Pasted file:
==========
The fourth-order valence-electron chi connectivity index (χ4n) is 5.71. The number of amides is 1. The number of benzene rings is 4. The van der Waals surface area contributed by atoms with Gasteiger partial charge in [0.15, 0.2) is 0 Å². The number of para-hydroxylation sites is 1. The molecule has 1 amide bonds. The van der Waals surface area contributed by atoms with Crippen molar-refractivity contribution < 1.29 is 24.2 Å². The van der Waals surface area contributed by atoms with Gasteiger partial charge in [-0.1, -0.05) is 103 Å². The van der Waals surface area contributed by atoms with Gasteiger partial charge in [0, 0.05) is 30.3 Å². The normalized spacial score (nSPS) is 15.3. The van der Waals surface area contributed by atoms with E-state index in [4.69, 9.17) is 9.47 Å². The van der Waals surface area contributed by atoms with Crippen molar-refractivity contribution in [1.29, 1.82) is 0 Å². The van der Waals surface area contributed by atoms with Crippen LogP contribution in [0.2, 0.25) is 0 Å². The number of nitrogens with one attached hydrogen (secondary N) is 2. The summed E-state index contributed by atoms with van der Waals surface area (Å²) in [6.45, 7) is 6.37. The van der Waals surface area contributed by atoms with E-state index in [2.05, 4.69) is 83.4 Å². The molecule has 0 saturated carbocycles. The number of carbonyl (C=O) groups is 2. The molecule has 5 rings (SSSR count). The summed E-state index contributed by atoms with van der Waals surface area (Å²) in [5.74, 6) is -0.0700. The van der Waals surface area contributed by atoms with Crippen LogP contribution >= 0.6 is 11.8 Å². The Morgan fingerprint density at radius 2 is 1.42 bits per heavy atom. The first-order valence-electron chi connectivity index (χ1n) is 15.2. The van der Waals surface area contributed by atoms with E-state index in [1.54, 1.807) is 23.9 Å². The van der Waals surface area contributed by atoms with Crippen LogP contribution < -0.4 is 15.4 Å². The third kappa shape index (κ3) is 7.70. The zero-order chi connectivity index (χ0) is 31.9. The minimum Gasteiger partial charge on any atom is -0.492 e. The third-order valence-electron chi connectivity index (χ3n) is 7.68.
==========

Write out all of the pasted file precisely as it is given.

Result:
The fourth-order valence-electron chi connectivity index (χ4n) is 5.71. The number of amides is 1. The number of benzene rings is 4. The van der Waals surface area contributed by atoms with Gasteiger partial charge in [0.15, 0.2) is 0 Å². The number of para-hydroxylation sites is 1. The molecule has 1 amide bonds. The van der Waals surface area contributed by atoms with Crippen molar-refractivity contribution < 1.29 is 24.2 Å². The van der Waals surface area contributed by atoms with Gasteiger partial charge in [-0.1, -0.05) is 103 Å². The van der Waals surface area contributed by atoms with Gasteiger partial charge in [0, 0.05) is 30.3 Å². The normalized spacial score (nSPS) is 15.3. The van der Waals surface area contributed by atoms with E-state index in [4.69, 9.17) is 9.47 Å². The van der Waals surface area contributed by atoms with Crippen molar-refractivity contribution in [1.29, 1.82) is 0 Å². The van der Waals surface area contributed by atoms with Crippen LogP contribution in [0.2, 0.25) is 0 Å². The number of nitrogens with one attached hydrogen (secondary N) is 2. The summed E-state index contributed by atoms with van der Waals surface area (Å²) in [6.45, 7) is 6.37. The van der Waals surface area contributed by atoms with E-state index in [2.05, 4.69) is 83.4 Å². The molecule has 0 saturated carbocycles. The number of carbonyl (C=O) groups is 2. The molecule has 5 rings (SSSR count). The summed E-state index contributed by atoms with van der Waals surface area (Å²) in [5.74, 6) is -0.0700. The van der Waals surface area contributed by atoms with Crippen LogP contribution >= 0.6 is 11.8 Å². The Morgan fingerprint density at radius 2 is 1.42 bits per heavy atom. The first-order valence-electron chi connectivity index (χ1n) is 15.2. The van der Waals surface area contributed by atoms with E-state index in [1.54, 1.807) is 23.9 Å². The van der Waals surface area contributed by atoms with Crippen LogP contribution < -0.4 is 15.4 Å². The third kappa shape index (κ3) is 7.70. The zero-order chi connectivity index (χ0) is 31.9. The minimum Gasteiger partial charge on any atom is -0.492 e. The third-order valence-electron chi connectivity index (χ3n) is 7.68.